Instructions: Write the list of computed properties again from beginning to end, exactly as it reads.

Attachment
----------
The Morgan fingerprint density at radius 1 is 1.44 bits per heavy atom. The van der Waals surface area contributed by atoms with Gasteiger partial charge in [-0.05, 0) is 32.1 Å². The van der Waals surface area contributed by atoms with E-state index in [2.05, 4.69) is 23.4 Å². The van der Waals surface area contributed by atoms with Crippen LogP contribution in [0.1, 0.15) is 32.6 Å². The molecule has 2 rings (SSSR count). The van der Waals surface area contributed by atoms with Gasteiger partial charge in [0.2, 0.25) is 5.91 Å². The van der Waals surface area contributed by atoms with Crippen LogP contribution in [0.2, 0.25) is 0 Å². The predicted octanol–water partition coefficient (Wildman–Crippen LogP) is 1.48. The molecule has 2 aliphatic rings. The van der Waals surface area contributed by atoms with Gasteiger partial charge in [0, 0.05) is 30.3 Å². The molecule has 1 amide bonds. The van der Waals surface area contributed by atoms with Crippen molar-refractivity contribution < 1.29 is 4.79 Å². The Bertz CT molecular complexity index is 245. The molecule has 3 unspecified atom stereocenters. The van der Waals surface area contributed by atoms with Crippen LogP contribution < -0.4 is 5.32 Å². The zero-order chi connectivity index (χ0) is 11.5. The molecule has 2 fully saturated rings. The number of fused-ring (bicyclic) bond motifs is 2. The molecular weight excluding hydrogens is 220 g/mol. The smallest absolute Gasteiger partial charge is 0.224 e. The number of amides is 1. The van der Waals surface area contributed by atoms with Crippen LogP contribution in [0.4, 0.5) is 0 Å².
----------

The Morgan fingerprint density at radius 1 is 1.44 bits per heavy atom. The van der Waals surface area contributed by atoms with Gasteiger partial charge in [-0.05, 0) is 32.1 Å². The van der Waals surface area contributed by atoms with E-state index in [2.05, 4.69) is 23.4 Å². The van der Waals surface area contributed by atoms with Crippen LogP contribution in [0.1, 0.15) is 32.6 Å². The molecule has 2 rings (SSSR count). The van der Waals surface area contributed by atoms with Gasteiger partial charge in [0.2, 0.25) is 5.91 Å². The van der Waals surface area contributed by atoms with Crippen LogP contribution in [0.2, 0.25) is 0 Å². The predicted octanol–water partition coefficient (Wildman–Crippen LogP) is 1.48. The molecule has 2 aliphatic rings. The van der Waals surface area contributed by atoms with Gasteiger partial charge in [0, 0.05) is 30.3 Å². The molecule has 1 amide bonds. The van der Waals surface area contributed by atoms with Crippen molar-refractivity contribution < 1.29 is 4.79 Å². The Bertz CT molecular complexity index is 245. The molecule has 3 unspecified atom stereocenters. The van der Waals surface area contributed by atoms with Crippen LogP contribution < -0.4 is 5.32 Å². The zero-order chi connectivity index (χ0) is 11.5. The molecule has 2 fully saturated rings. The number of fused-ring (bicyclic) bond motifs is 2. The molecular weight excluding hydrogens is 220 g/mol. The smallest absolute Gasteiger partial charge is 0.224 e. The number of amides is 1. The van der Waals surface area contributed by atoms with Crippen LogP contribution in [0.4, 0.5) is 0 Å².